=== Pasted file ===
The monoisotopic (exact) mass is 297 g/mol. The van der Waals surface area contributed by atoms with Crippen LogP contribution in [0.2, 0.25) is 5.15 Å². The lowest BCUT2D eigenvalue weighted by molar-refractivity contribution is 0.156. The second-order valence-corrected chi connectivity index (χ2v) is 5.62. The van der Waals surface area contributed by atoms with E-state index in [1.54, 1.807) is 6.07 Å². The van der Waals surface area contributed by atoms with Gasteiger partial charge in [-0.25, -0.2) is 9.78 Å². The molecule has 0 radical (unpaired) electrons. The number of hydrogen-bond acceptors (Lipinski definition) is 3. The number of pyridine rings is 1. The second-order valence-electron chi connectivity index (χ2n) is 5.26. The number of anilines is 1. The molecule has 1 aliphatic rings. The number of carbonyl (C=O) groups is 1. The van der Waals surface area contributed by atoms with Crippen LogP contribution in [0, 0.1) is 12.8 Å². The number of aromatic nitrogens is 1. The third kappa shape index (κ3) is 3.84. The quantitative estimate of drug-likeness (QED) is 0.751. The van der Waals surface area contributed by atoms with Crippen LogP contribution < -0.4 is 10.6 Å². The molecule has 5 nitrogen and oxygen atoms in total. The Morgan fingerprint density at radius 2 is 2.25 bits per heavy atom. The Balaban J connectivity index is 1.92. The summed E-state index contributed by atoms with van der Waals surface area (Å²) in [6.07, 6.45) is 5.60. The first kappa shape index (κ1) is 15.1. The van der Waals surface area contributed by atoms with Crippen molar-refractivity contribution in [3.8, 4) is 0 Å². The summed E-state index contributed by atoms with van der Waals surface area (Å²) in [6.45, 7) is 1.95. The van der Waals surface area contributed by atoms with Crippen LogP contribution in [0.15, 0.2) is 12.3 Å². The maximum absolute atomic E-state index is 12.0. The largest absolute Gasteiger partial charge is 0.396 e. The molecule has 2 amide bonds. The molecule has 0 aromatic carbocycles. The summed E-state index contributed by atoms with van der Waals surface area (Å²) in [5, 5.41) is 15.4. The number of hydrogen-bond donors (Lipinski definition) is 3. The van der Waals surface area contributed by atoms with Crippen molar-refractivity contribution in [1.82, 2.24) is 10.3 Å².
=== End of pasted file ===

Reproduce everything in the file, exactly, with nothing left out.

The monoisotopic (exact) mass is 297 g/mol. The van der Waals surface area contributed by atoms with Crippen LogP contribution in [0.2, 0.25) is 5.15 Å². The lowest BCUT2D eigenvalue weighted by molar-refractivity contribution is 0.156. The second-order valence-corrected chi connectivity index (χ2v) is 5.62. The van der Waals surface area contributed by atoms with E-state index in [1.54, 1.807) is 6.07 Å². The van der Waals surface area contributed by atoms with Gasteiger partial charge in [-0.25, -0.2) is 9.78 Å². The molecule has 0 radical (unpaired) electrons. The number of hydrogen-bond acceptors (Lipinski definition) is 3. The number of pyridine rings is 1. The second-order valence-electron chi connectivity index (χ2n) is 5.26. The number of anilines is 1. The molecule has 1 aliphatic rings. The number of carbonyl (C=O) groups is 1. The van der Waals surface area contributed by atoms with Crippen LogP contribution in [0, 0.1) is 12.8 Å². The number of aromatic nitrogens is 1. The third kappa shape index (κ3) is 3.84. The quantitative estimate of drug-likeness (QED) is 0.751. The van der Waals surface area contributed by atoms with Crippen LogP contribution < -0.4 is 10.6 Å². The molecule has 5 nitrogen and oxygen atoms in total. The Morgan fingerprint density at radius 2 is 2.25 bits per heavy atom. The Balaban J connectivity index is 1.92. The summed E-state index contributed by atoms with van der Waals surface area (Å²) in [6.07, 6.45) is 5.60. The first kappa shape index (κ1) is 15.1. The van der Waals surface area contributed by atoms with Crippen molar-refractivity contribution in [3.8, 4) is 0 Å². The summed E-state index contributed by atoms with van der Waals surface area (Å²) in [6.45, 7) is 1.95. The van der Waals surface area contributed by atoms with Crippen LogP contribution in [0.15, 0.2) is 12.3 Å². The maximum absolute atomic E-state index is 12.0. The largest absolute Gasteiger partial charge is 0.396 e. The molecule has 2 amide bonds. The molecule has 0 aromatic carbocycles. The summed E-state index contributed by atoms with van der Waals surface area (Å²) in [5, 5.41) is 15.4. The number of hydrogen-bond donors (Lipinski definition) is 3. The van der Waals surface area contributed by atoms with Crippen molar-refractivity contribution in [1.82, 2.24) is 10.3 Å².